New Zealand is similar to the US in that the legal framework allows social media platforms to escape liability for the content they host.
New Zealand laws make it illegal to incite violence or racial disharmony, or subject someone to unlawful discrimination. But there was a gap in the law for digital media, which was filled by the 2015 Harmful Digital Communications Act (HDCA).
It addresses digital content including social media, texts, and email, but is more about online bullying and harassment rather than terrorist content.
The escape clause in the HDCA is the "safe harbour" provision that gives online content hosts up to 96 hours to act – a timeframe seen to balance the need for a free and open internet.
Under the provision, a person can lay a complaint to Netsafe about material with an online content host, and the host then has 48 hours to contact the material's author, who then has 48 hours to respond.
Social media platforms that follow this process cannot be held civilly or criminally liable. Even if they don't follow the process, liability may still fall on the material's author.
Offences are punishable by up to two years' jail, or a maximum fine of $50,000 for individuals or $200,000 for companies – far much more lenient than penalties in Germany or Australia for terrorist content.
Internet NZ chief executive Jordan Carter told the Herald that Internet NZ did not have a position yet about whether New Zealand needed a specific law about online terrorist content, but he was personally open to the idea.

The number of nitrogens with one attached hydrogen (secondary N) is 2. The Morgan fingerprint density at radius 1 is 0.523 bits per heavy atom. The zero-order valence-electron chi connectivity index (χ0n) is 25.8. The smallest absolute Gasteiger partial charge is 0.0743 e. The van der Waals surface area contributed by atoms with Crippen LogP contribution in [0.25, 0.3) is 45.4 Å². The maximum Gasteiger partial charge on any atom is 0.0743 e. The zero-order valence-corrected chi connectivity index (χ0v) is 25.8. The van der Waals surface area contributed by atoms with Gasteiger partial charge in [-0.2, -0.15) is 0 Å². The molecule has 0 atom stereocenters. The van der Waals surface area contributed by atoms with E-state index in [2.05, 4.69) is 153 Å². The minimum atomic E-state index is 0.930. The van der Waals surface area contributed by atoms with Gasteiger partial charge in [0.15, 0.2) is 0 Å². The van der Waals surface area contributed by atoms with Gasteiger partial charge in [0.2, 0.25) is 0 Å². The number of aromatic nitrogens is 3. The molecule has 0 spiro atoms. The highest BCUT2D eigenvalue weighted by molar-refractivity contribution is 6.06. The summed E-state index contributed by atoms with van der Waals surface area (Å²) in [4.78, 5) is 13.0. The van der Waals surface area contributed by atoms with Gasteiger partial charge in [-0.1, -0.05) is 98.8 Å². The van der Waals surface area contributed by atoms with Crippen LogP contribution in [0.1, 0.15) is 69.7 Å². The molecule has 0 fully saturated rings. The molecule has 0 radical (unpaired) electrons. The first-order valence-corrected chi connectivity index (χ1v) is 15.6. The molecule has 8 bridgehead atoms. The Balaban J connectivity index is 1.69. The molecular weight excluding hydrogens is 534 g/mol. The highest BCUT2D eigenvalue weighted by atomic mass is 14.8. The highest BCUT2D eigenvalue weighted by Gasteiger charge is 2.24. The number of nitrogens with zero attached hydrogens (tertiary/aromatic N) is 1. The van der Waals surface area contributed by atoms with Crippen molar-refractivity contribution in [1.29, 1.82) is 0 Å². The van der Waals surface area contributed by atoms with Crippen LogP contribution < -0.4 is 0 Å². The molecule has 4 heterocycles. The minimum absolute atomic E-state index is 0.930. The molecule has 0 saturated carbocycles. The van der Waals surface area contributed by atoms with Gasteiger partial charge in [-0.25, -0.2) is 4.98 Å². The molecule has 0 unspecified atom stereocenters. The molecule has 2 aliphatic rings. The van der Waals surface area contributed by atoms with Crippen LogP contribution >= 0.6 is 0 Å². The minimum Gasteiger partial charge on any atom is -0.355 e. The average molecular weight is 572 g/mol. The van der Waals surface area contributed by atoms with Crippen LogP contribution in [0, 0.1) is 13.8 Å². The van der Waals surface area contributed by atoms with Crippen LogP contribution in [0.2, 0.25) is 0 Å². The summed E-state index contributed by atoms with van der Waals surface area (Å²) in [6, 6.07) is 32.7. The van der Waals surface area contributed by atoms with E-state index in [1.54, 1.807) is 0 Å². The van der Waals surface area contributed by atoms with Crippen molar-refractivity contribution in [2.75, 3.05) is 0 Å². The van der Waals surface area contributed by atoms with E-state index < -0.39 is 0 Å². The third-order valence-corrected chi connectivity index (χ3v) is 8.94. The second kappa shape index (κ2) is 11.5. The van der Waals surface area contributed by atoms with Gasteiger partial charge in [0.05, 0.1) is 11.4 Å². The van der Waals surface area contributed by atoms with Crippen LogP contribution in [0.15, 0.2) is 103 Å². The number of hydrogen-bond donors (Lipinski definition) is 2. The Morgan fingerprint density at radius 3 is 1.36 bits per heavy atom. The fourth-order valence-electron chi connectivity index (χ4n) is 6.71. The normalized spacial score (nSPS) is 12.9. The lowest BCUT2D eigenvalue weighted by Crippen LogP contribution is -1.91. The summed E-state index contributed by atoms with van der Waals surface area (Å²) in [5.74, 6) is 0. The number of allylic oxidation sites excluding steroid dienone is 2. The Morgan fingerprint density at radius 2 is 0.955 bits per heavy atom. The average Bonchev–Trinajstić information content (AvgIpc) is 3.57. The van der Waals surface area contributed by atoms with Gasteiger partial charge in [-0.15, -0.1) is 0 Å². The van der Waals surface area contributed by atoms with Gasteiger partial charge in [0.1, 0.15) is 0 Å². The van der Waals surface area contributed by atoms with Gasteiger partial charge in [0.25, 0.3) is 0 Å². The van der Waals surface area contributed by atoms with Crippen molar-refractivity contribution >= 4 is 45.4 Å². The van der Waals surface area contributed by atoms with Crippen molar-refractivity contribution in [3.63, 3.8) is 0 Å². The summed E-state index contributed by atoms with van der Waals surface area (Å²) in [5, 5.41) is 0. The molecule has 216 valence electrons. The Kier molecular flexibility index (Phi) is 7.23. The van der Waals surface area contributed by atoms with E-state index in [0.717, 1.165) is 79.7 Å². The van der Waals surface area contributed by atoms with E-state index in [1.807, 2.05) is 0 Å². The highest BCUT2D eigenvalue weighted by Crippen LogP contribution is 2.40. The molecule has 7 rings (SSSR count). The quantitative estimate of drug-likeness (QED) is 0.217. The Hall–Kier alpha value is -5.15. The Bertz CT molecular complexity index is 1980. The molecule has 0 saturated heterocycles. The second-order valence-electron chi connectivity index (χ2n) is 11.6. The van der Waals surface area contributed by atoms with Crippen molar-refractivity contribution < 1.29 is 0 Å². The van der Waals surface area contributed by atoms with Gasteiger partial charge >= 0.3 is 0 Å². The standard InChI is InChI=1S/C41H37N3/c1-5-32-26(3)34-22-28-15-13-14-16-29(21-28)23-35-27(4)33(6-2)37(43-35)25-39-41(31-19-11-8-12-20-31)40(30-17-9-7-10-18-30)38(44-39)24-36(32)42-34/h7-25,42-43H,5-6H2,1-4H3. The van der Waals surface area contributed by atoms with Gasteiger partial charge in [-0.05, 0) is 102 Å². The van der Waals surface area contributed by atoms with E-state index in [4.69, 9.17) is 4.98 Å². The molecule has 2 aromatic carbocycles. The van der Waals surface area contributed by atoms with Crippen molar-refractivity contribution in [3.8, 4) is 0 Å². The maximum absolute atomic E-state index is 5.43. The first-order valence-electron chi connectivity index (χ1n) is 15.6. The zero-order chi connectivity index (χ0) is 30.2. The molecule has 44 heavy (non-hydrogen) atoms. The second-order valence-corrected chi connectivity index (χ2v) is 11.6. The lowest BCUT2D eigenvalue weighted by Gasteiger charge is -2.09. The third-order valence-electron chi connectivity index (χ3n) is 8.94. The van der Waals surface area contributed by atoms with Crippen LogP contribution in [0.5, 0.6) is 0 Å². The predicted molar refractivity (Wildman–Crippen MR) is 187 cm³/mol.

Privacy Commissioner John Edwards supports the idea, saying it was time for social media platforms to take more responsibility for the content they host.
A paper called Anti-social Media, released by the Helen Clark Foundation, said that the legal framework on digital harm is fragmented and proposed a duty of care with substantial penalties to encourage compliance.
The Government is yet to consider the issue because the focus has been on Paris.
Because the Christchurch Call will be a voluntary framework, it invites a cynical view about whether it would change anything, especially in light of the scandals that have exposed Facebook's apparent inability to police itself properly.
Ardern would argue that the call would at least improve the status quo, and that in itself makes it worthwhile.
Five Facebook scandals
• Myanmar: UN finds Facebook played a "determining role" in the human rights violations committed against the Rohingya population in spreading disinformation and hate speech.
• Cambridge Analytica: The company used Facebook users' data and in multiple political campaigns, including Donald Trump's 2016 successful presidential bid. Facebook said 87 million users' data was affected.
• Privacy: Facebook reportedly shared users' personal data with device companies including Apple, Amazon, Microsoft, and Blackberry. Facebook also had data arrangements with dozens of companies, including a Russian internet giant.
• Russian interference: Facebook used by Russian agents to manipulate public opinion, including about US politics, with misleading information.
• Photos: A programming bug led to up to 1500 apps having access to 6.8 million Facebook users' photos, whether they were shared or not.